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Switching to the Mac: The Missing Manual, Yosemite Edition by David Pogue

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Life with Microsoft Exchange

In the corporate world, Microsoft Exchange is the 800-pound gorilla. It’s the networking software that runs the email, address books, and calendars for hundreds or thousands of employees. All of this communicates with a central master database whose heart beats away in some closet or back room at your company’s headquarters.

For years, Macs have been second-class citizens in Corporate America. As long as they couldn’t talk to the Exchange brain, they weren’t much use outside the graphic-design department. (You could buy add-on software or muck with workarounds, but you always felt like a weirdo.)

Now, however, Exchange compatibility is built in. In the Mac’s Calendar, your company’s Exchange calendar shows up. In Mail, you can get all your corporate email. Best of all, this information shows up side by side with your own personal data, so you can have it all in one place. All the conveniences of OS X now apply to your corporate email: Spotlight, Quick Look, data detectors, and so on.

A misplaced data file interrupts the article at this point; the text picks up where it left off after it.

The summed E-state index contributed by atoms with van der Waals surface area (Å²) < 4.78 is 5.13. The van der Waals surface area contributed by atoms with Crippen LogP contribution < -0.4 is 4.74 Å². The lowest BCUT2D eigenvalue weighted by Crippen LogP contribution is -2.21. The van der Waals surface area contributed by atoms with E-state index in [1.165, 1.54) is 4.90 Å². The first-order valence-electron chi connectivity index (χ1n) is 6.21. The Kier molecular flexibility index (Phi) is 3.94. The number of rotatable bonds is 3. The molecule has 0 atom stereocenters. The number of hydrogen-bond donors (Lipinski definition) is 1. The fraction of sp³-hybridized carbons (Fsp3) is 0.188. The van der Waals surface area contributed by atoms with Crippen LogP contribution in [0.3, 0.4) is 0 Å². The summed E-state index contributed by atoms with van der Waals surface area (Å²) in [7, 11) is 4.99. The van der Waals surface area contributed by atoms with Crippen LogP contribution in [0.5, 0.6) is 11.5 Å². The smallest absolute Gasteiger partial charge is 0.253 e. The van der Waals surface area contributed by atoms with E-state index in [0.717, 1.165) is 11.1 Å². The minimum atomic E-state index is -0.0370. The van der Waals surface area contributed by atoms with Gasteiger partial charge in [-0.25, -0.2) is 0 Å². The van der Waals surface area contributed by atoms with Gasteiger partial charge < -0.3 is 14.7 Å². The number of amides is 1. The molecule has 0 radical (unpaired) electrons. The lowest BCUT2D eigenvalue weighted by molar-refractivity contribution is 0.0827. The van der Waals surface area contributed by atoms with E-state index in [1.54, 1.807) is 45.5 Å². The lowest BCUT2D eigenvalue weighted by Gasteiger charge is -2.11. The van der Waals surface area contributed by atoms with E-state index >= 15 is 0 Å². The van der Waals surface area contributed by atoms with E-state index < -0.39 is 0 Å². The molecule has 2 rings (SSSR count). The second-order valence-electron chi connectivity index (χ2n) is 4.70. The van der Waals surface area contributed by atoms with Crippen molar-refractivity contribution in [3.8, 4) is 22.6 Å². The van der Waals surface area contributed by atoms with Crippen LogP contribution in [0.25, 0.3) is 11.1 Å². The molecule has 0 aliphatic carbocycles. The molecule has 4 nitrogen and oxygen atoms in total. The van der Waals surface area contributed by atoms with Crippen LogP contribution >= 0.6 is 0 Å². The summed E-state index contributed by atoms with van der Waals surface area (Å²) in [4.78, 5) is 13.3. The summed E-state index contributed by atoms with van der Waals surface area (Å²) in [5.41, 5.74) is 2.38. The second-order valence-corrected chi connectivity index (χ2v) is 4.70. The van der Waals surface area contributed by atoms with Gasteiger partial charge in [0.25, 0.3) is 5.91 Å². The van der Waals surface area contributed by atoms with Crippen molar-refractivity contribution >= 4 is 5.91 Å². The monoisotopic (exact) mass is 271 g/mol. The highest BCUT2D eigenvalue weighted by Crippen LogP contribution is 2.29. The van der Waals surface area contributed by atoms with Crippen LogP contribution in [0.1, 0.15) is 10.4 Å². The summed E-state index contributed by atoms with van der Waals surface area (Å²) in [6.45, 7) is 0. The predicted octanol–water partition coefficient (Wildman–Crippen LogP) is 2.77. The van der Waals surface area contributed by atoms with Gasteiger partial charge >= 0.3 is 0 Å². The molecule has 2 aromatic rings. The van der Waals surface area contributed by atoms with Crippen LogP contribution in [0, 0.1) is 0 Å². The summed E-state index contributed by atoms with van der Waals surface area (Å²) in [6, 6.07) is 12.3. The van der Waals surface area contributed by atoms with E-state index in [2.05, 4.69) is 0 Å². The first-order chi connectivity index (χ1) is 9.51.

If your company is using Exchange 2007 or later (Service Pack 1, Update Rollup 4 and later), setting this up could not be easier.

Connecting to Exchange

To connect to your company’s Exchange system, open System Preferences→Internet Accounts. Click the big Microsoft Exchange button, and then proceed as shown in Figure 8-5.

Top: In System Preferences, fill in your Exchange information—your email address and password—as provided by your cheerful network administrator.Middle: If you entered your information correctly and your Exchange server recognized you, then this box appears, summarizing the Mac’s understanding of your Exchange account. You’re all set.If your Mac doesn’t find the server, then either (a) your company doesn’t use Exchange 2007 or later, or (b) your network geek hasn’t turned on Exchange Autodiscover. In that case, you have no choice but to call that person over to your desk and either (a) harangue him for not turning on Autodiscover, or (b) have him fill in the server address and other boxes by hand.Bottom: Which elements of your Exchange account do you want your Mac to display? If you choose Mail, for example, then your Mail app will display your Exchange email account. Contacts, Calendars, Notes, and Reminders will all show Exchange’s information as specially identified accounts, which you can hide or show with one click.

Figure 8-5. Top: In System Preferences, fill in your Exchange ...

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